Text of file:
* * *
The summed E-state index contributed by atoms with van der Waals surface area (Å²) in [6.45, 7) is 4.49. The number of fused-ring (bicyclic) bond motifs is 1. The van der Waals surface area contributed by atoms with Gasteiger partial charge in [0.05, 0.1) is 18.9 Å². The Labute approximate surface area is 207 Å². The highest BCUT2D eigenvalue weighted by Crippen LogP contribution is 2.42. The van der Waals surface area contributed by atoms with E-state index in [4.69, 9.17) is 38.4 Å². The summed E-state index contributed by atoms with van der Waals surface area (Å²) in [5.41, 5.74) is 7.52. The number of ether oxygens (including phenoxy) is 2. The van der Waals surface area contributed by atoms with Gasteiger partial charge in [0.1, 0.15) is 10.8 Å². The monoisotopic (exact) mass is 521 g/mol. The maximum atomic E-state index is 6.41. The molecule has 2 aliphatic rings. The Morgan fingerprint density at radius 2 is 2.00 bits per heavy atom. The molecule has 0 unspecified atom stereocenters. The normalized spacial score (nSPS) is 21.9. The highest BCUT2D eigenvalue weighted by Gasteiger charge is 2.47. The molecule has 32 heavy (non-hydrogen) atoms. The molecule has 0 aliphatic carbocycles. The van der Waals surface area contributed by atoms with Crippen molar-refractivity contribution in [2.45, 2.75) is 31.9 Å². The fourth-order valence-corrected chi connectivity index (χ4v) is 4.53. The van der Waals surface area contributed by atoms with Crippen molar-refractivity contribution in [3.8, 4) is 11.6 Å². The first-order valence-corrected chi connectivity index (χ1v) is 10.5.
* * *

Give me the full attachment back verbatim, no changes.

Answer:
The summed E-state index contributed by atoms with van der Waals surface area (Å²) in [6.45, 7) is 4.49. The number of fused-ring (bicyclic) bond motifs is 1. The van der Waals surface area contributed by atoms with Gasteiger partial charge in [0.05, 0.1) is 18.9 Å². The Labute approximate surface area is 207 Å². The highest BCUT2D eigenvalue weighted by Crippen LogP contribution is 2.42. The van der Waals surface area contributed by atoms with E-state index in [4.69, 9.17) is 38.4 Å². The summed E-state index contributed by atoms with van der Waals surface area (Å²) in [5.41, 5.74) is 7.52. The number of ether oxygens (including phenoxy) is 2. The van der Waals surface area contributed by atoms with Gasteiger partial charge in [0.1, 0.15) is 10.8 Å². The monoisotopic (exact) mass is 521 g/mol. The maximum atomic E-state index is 6.41. The molecule has 2 aliphatic rings. The Morgan fingerprint density at radius 2 is 2.00 bits per heavy atom. The molecule has 0 unspecified atom stereocenters. The normalized spacial score (nSPS) is 21.9. The highest BCUT2D eigenvalue weighted by Gasteiger charge is 2.47. The molecule has 32 heavy (non-hydrogen) atoms. The molecule has 0 aliphatic carbocycles. The van der Waals surface area contributed by atoms with Crippen molar-refractivity contribution in [2.45, 2.75) is 31.9 Å². The fourth-order valence-corrected chi connectivity index (χ4v) is 4.53. The van der Waals surface area contributed by atoms with Crippen molar-refractivity contribution in [3.8, 4) is 11.6 Å². The first-order valence-corrected chi connectivity index (χ1v) is 10.5.